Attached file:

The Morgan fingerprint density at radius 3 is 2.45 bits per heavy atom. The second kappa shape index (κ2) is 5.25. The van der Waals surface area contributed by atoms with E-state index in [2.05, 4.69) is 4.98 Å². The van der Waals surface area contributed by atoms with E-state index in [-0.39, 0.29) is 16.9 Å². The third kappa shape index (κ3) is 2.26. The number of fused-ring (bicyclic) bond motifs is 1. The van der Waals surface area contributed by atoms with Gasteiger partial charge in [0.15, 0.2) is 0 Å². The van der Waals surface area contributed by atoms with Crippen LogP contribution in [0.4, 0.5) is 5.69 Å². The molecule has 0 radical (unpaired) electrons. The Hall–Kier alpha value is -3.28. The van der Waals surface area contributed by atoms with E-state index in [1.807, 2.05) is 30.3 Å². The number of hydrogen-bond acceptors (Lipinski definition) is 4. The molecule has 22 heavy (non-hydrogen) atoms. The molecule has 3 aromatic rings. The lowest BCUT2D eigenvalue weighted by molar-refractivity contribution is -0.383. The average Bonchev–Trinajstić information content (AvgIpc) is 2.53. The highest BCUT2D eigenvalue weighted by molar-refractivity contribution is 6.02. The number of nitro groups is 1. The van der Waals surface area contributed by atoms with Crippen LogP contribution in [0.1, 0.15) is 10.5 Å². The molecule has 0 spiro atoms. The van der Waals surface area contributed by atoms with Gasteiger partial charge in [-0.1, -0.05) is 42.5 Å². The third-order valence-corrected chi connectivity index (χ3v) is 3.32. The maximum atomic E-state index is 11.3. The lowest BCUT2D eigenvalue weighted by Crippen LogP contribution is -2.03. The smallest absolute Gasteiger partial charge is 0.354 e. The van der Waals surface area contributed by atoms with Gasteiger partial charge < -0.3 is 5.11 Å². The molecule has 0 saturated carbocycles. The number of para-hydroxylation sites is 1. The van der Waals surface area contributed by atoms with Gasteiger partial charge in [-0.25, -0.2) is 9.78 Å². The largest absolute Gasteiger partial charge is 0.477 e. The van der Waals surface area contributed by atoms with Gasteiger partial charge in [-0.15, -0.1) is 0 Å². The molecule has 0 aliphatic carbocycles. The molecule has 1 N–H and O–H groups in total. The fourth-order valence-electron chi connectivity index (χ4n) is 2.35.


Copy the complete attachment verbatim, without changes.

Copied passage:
The Morgan fingerprint density at radius 3 is 2.45 bits per heavy atom. The second kappa shape index (κ2) is 5.25. The van der Waals surface area contributed by atoms with E-state index in [2.05, 4.69) is 4.98 Å². The van der Waals surface area contributed by atoms with E-state index in [-0.39, 0.29) is 16.9 Å². The third kappa shape index (κ3) is 2.26. The number of fused-ring (bicyclic) bond motifs is 1. The van der Waals surface area contributed by atoms with Gasteiger partial charge in [0.15, 0.2) is 0 Å². The van der Waals surface area contributed by atoms with Crippen LogP contribution in [0.4, 0.5) is 5.69 Å². The molecule has 0 radical (unpaired) electrons. The Hall–Kier alpha value is -3.28. The van der Waals surface area contributed by atoms with E-state index in [1.807, 2.05) is 30.3 Å². The number of hydrogen-bond acceptors (Lipinski definition) is 4. The molecule has 22 heavy (non-hydrogen) atoms. The molecule has 3 aromatic rings. The lowest BCUT2D eigenvalue weighted by molar-refractivity contribution is -0.383. The average Bonchev–Trinajstić information content (AvgIpc) is 2.53. The highest BCUT2D eigenvalue weighted by molar-refractivity contribution is 6.02. The number of nitro groups is 1. The van der Waals surface area contributed by atoms with Crippen LogP contribution in [0.1, 0.15) is 10.5 Å². The molecule has 0 spiro atoms. The van der Waals surface area contributed by atoms with Gasteiger partial charge in [-0.1, -0.05) is 42.5 Å². The third-order valence-corrected chi connectivity index (χ3v) is 3.32. The maximum atomic E-state index is 11.3. The lowest BCUT2D eigenvalue weighted by Crippen LogP contribution is -2.03. The smallest absolute Gasteiger partial charge is 0.354 e. The van der Waals surface area contributed by atoms with Gasteiger partial charge < -0.3 is 5.11 Å². The molecule has 0 saturated carbocycles. The number of para-hydroxylation sites is 1. The van der Waals surface area contributed by atoms with Gasteiger partial charge in [-0.25, -0.2) is 9.78 Å². The largest absolute Gasteiger partial charge is 0.477 e. The van der Waals surface area contributed by atoms with Gasteiger partial charge in [-0.15, -0.1) is 0 Å². The molecule has 0 aliphatic carbocycles. The molecule has 1 N–H and O–H groups in total. The fourth-order valence-electron chi connectivity index (χ4n) is 2.35.